In the meantime Davis's and Johnson's divisions of McCook's corps, crossing the river at Caperton's Ferry, moved over Sand Mountain into Will's Valley, and thence--Davis being in the advance--moved into and seized Winston's Gap, some twenty-five miles from Caperton's Ferry, and about forty-two from Chattanooga.Sheridan's division crossed the river at the railroad bridge, moved through Trenton, and on the 6th encamped twelve miles from Winston's Gap.McCook sent several detachments on the 8th and 9th to different points, reconnoitering the enemy.One went to Alpine and two into Broomtown Valley, but nothing was discovered of Bragg's whereabouts.On the evening of the 9th Rosecrans sent orders to McCook, stating that the enemy had evacuated Chattanooga and were retreating southward, and directing him to move rapidly upon Alpine and Summerville in pursuit, to intercept his line of retreat, and to attack on his flank.The day following McCook reached Alpine, where he discovered the situation.The enemy had not retreated very far from Chattanooga, the exact location as yet unknown.McCook learned that he could not communicate with Thomas, as his couriers could not pass through the valley, occupied as it was by the enemy in force, and that his corps was entirely isolated at Alpine.That, had he gone to Summerville, he would have been exposed to an attack from the entire rebel army, which his reconnoissance later determined was concentrated in force near La Fayette.On the following day McCook remained in camp waiting for Thomas to move up on him.He, however, sent his wagon-train back to the summit of Lookout Mountain.On the 12th McCook waited in camp for reports from the cavalry as to the position and movements of the enemy.
Crittenden's corps had during the time moved down the Sequatchie Valley, in readiness for an active campaign.He then crossed the river at Bridgeport, Shell Mound, and Battle Creek, and on September 4th his entire corps was across the river.He was ordered to move up the valley of Running Water Creek and Whiteside, leaving one division on the line of the Nashville and Chattanooga Railroad, and to push forward as near as possible to Chattanooga, threatening the enemy in that direction.At 6 A.M.on the 9th Crittenden was informed by a despatch from Rosecrans that Chattanooga had been abandoned by the enemy, and that he was to push forward at once with five day's rations and make a vigorous pursuit.During the morning Crittenden with Wood's division occupied the town, and Wood was placed in command.Palmer's and Van Cleve's were turned off south after they passed the spur of Lookout Mountain, and encamped at Rossville, five miles south of Chattanooga.In the afternoon of the same day Crittenden was ordered to leave a brigade at Chattanooga, and with the balance of his command to pursue the enemy with the utmost vigor, the line of march to be through Ringgold and on to Dalton.The next day Crittenden left Wagner--who had crossed the river from the front of the town during the night--in command, and ordered forward Palmer's, Van Cleve's, and the two brigades of Wood's division in pursuit, marching on the Rossville and Riggold road.During the afternoon Palmer reported the enemy's cavalry strong on his front, that he had only been able to march six miles, had encamped at Chickamauga Creek, and that his advance had been checked by a charge of the rebel cavalry.That night Crittenden received several reports from his front that the enemy was in force near La Fayette, and threatening to retake Chattanooga.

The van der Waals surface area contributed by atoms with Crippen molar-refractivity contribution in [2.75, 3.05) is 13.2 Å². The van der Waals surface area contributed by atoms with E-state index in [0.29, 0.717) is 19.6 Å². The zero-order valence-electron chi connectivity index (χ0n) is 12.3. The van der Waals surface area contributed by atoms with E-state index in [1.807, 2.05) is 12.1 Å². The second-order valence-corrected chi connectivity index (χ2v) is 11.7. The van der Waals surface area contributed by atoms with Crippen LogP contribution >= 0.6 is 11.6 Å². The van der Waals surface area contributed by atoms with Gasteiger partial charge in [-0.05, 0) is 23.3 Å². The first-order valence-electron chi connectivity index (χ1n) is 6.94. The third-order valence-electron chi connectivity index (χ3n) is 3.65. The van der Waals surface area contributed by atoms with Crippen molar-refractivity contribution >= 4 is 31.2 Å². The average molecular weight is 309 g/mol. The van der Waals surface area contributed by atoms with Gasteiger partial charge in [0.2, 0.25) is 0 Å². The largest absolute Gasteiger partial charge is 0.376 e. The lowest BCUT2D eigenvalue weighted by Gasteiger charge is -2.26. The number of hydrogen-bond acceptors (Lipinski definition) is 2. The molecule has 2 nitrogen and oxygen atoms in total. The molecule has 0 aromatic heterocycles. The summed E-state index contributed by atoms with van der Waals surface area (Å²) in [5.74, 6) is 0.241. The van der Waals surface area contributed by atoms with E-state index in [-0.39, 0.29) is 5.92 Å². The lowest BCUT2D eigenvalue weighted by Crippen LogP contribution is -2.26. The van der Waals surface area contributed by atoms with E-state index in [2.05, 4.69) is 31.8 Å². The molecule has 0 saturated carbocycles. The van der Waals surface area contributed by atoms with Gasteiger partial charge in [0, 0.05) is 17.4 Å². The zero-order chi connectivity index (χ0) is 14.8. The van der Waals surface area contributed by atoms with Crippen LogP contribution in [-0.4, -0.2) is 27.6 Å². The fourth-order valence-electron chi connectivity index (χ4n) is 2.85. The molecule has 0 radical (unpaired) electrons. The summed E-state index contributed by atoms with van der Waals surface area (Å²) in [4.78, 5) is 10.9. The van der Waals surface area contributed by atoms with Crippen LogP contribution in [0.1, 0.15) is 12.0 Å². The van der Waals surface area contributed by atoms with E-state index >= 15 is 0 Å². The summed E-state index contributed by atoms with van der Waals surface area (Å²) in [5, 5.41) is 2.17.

During the 11th, Wood, with his two brigades, was on a reconnoissance at Gordon's Mills, and Crittenden was ordered to occupy Ringgold and report.These movements determined to Rosecrans's satisfaction the position of the enemy in force in the vicinity of La Fayette.
He immediately ordered Crittenden to close his entire command upon Wood, crossing as quickly as possible to the Rossville and La Fayette road, to some point near Lee and Gordon's Mills.Early on the morning of the 12th, Wilder was ordered back to Ringgold and directed to follow on the line of march of the infantry, covering the left flank.Crittenden succeeded during the day in effecting a concentration of his command at Lee and Gordon's Mills, which point Wilder's brigade reached after a severe skirmish during the day near Leet's tanyard, where he lost thirty men killed and wounded.
With the knowledge that Bragg was concentrating his forces awaiting reinforcements behind Pigeon Mountain, in the vicinity of La Fayette, and that his own army was scattered a distance of thirty miles from flank to flank--from Lee and Gordon's Mills to Alpine--Rosecrans felt that it was a matter of life and death to effect the concentration of his army in the shortest possible space of time.
Henry M Cist